When I was locked in a psychiatric hospital, I wasn’t able to have much of a conversation with my parents about what was going on. Phone calls were tense and filled with silence, and as I stood at the ward payphone I was so confused and frozen in fear that each call just confirmed to them how lost I was. Every day as a patient centered around the various prescriptions I was on, and like so many people suffering in a psychosis, helping me became a wait to “find the right combination of medications.”
Before spiraling into crisis I had, like many young people in their 20s, been taking any number of recreational drugs. Going to school in California and living in San Francisco, virtually everything that could get you high was readily available and widely consumed. My friends and I were part of a youth culture where substance use was considered just another way to have a good time, like going to the movies or listening to music. So faced with a son who now was on the phone from a mental hospital, at one point my father said, Well, he must have just taken too many drugs. It was an explanation for my crisis.
Substances exert a huge force over our imaginations. In many ways they are like magic – we know who we are, we are familiar with how we think and the world seems a certain way to us, and then we can drink a liquid or smoke some leaves or swallow a pill and everything dramatically and mysteriously changes. New emotions appear, old ones disappear, patterns of thinking warp and transform, our body wobbles into a new shape and the world becomes electrified or soggy, softer or more vibrant. It shouldn’t be surprising then to realize that we believe substances, and the psychiatric medications that share this same ability to alter consciousness, have the power to save us from a crisis — or to put us in that crisis to begin with. We look for a cause to our problems in substances, and we look to a solution to our problems in substances. I haven’t met anyone who, faced with some kind of stress, didn’t at some point reach for something, even if it is just a cup of coffee or a sweet treat.
But substances are also always situations, and situations often have no simple, single cause. For example, people I work with frequently ask about marijuana and psychosis, looking to answers. Did marijuana use cause the crisis I am facing or that my family member is in? Is that the reason this happened? The research linking marijuana use to psychosis seems to give a clear answer: for some people psychosis can be precipitated by using pot. But at the same time, marijuana, like alcohol, is widely used without leading to psychosis or other problems, and many states now are moving towards legalization of pot, considering, rightly, that overall pot is much less dangerous than tobacco or alcohol, which are already legal. So does marijuana cause psychosis or not? There is no way of knowing whether one person will respond to marijuana with a psychotic crisis, or will just end up going to sleep or having a ravenous appetite. In general I do caution that it can make things worse or be a big factor in psychosis, but I have seen that also not be true. The research offers no clue as to what marijuana might mean for a specific individual. To understand that, and to make decisions about substance use in general, you have to understand not the general “drug effects,” but the overall situation a person is in.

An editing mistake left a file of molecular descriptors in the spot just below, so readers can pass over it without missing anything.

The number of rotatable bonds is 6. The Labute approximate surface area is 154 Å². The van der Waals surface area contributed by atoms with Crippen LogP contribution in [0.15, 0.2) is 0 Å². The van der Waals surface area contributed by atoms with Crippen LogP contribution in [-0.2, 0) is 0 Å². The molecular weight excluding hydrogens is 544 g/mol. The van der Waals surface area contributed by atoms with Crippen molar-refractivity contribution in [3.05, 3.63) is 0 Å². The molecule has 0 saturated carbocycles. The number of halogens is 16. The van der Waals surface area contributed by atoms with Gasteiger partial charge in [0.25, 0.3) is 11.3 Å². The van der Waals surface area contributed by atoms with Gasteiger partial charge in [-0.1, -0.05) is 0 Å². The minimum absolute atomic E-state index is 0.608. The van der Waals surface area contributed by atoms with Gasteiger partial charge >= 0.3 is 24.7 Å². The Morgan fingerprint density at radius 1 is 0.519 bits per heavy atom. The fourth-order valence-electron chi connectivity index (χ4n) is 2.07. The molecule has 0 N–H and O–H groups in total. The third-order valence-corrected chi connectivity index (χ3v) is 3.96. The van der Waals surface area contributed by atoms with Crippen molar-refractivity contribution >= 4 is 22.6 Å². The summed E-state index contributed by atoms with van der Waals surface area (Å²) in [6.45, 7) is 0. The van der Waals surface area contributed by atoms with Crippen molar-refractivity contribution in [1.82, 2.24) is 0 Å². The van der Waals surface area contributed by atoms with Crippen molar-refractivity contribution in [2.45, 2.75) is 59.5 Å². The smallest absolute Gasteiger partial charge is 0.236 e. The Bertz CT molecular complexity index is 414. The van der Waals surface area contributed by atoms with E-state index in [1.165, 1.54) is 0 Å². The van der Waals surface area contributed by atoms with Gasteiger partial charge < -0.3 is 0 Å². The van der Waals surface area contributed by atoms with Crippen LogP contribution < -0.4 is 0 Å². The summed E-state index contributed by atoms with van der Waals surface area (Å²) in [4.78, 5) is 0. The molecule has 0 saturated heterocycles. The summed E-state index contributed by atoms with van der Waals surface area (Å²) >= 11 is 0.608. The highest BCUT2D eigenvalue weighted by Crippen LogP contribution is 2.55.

Sometimes changes in substances, such as stopping recreational drugs, or starting psychiatric drugs, are the apparent key to recovery. I’m pro-choice about substances just as I am pro-choice around psychiatric medications. I myself don’t take recreational drugs, and my friends and people I meet quickly realize I won’t be joining them for a beer, glass of wine, or hit of weed. I also don’t take meds. I believe that not taking mind altering chemicals of the recreational or psychiatric variety helps me enormously to avoid the altered states that landed me in the hospital. But I don’t believe it is the chemistry of the drug that explains this, but my choice itself and the life I live today as part of that choice. I didn’t stop smoking pot because I agreed with my father that drugs were to blame. I stopped smoking pot because of a personal discovery process of learning, exploration, and growth. For me, recreational drug use in my early life wasn’t just some harmful mistake, but a very important and valid part of me that I now honor and welcome – the part that wants to escape or explore, that wants freedom from the ordinary. Today I’ve found ways other than substances to meet my need to get high, escape, or numb myself out.